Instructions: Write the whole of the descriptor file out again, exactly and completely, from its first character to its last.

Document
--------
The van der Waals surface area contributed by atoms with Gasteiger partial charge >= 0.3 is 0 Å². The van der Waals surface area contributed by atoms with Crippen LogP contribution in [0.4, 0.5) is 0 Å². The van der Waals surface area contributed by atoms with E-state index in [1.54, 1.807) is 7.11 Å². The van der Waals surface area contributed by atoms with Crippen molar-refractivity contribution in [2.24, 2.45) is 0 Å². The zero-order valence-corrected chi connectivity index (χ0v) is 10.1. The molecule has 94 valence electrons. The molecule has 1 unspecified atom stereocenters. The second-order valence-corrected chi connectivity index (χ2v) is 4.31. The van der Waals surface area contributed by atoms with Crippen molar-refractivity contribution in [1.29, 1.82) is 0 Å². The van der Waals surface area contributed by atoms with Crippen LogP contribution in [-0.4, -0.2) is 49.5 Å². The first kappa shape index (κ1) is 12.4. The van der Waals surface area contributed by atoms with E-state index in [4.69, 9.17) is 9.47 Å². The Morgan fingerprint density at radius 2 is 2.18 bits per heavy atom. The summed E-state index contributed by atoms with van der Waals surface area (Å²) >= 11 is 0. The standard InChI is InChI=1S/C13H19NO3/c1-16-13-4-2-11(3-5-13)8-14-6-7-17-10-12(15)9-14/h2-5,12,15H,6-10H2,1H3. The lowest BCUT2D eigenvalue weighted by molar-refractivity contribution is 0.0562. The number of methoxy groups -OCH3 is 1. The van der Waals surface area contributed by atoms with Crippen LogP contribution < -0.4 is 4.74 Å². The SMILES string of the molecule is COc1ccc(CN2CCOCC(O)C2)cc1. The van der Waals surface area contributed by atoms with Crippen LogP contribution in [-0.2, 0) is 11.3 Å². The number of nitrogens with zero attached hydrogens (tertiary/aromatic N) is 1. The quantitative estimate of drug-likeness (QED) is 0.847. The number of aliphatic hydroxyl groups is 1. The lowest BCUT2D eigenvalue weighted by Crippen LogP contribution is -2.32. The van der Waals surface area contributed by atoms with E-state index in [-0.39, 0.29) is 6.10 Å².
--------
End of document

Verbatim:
The van der Waals surface area contributed by atoms with Gasteiger partial charge >= 0.3 is 0 Å². The van der Waals surface area contributed by atoms with Crippen LogP contribution in [0.4, 0.5) is 0 Å². The van der Waals surface area contributed by atoms with E-state index in [1.54, 1.807) is 7.11 Å². The van der Waals surface area contributed by atoms with Crippen molar-refractivity contribution in [2.24, 2.45) is 0 Å². The zero-order valence-corrected chi connectivity index (χ0v) is 10.1. The molecule has 94 valence electrons. The molecule has 1 unspecified atom stereocenters. The second-order valence-corrected chi connectivity index (χ2v) is 4.31. The van der Waals surface area contributed by atoms with Crippen molar-refractivity contribution in [1.29, 1.82) is 0 Å². The van der Waals surface area contributed by atoms with Crippen LogP contribution in [-0.4, -0.2) is 49.5 Å². The first kappa shape index (κ1) is 12.4. The van der Waals surface area contributed by atoms with E-state index in [4.69, 9.17) is 9.47 Å². The Morgan fingerprint density at radius 2 is 2.18 bits per heavy atom. The summed E-state index contributed by atoms with van der Waals surface area (Å²) >= 11 is 0. The standard InChI is InChI=1S/C13H19NO3/c1-16-13-4-2-11(3-5-13)8-14-6-7-17-10-12(15)9-14/h2-5,12,15H,6-10H2,1H3. The lowest BCUT2D eigenvalue weighted by molar-refractivity contribution is 0.0562. The number of methoxy groups -OCH3 is 1. The van der Waals surface area contributed by atoms with Crippen LogP contribution < -0.4 is 4.74 Å². The SMILES string of the molecule is COc1ccc(CN2CCOCC(O)C2)cc1. The van der Waals surface area contributed by atoms with Crippen LogP contribution in [-0.2, 0) is 11.3 Å². The number of nitrogens with zero attached hydrogens (tertiary/aromatic N) is 1. The quantitative estimate of drug-likeness (QED) is 0.847. The number of aliphatic hydroxyl groups is 1. The lowest BCUT2D eigenvalue weighted by Crippen LogP contribution is -2.32. The van der Waals surface area contributed by atoms with E-state index in [-0.39, 0.29) is 6.10 Å².